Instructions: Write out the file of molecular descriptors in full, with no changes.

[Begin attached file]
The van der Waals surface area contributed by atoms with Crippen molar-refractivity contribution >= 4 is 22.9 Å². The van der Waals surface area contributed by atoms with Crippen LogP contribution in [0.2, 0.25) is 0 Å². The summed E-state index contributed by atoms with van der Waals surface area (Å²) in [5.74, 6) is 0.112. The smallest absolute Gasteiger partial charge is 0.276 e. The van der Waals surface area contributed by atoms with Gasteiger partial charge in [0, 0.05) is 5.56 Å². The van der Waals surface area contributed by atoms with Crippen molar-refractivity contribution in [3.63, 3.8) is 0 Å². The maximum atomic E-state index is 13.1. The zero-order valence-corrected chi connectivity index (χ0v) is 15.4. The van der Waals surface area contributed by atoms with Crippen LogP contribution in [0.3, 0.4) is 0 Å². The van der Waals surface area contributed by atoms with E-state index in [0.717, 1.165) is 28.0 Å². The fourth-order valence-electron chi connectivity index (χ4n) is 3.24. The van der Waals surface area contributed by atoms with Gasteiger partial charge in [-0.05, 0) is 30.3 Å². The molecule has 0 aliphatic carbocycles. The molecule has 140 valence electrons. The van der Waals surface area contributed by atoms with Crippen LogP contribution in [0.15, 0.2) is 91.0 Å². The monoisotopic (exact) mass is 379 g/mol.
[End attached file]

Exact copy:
The van der Waals surface area contributed by atoms with Crippen molar-refractivity contribution >= 4 is 22.9 Å². The van der Waals surface area contributed by atoms with Crippen LogP contribution in [0.2, 0.25) is 0 Å². The summed E-state index contributed by atoms with van der Waals surface area (Å²) in [5.74, 6) is 0.112. The smallest absolute Gasteiger partial charge is 0.276 e. The van der Waals surface area contributed by atoms with Gasteiger partial charge in [0, 0.05) is 5.56 Å². The van der Waals surface area contributed by atoms with Crippen molar-refractivity contribution in [3.63, 3.8) is 0 Å². The maximum atomic E-state index is 13.1. The zero-order valence-corrected chi connectivity index (χ0v) is 15.4. The van der Waals surface area contributed by atoms with Crippen LogP contribution in [0.3, 0.4) is 0 Å². The van der Waals surface area contributed by atoms with E-state index in [0.717, 1.165) is 28.0 Å². The fourth-order valence-electron chi connectivity index (χ4n) is 3.24. The van der Waals surface area contributed by atoms with Gasteiger partial charge in [-0.05, 0) is 30.3 Å². The molecule has 0 aliphatic carbocycles. The molecule has 140 valence electrons. The van der Waals surface area contributed by atoms with Crippen LogP contribution in [0.15, 0.2) is 91.0 Å². The monoisotopic (exact) mass is 379 g/mol.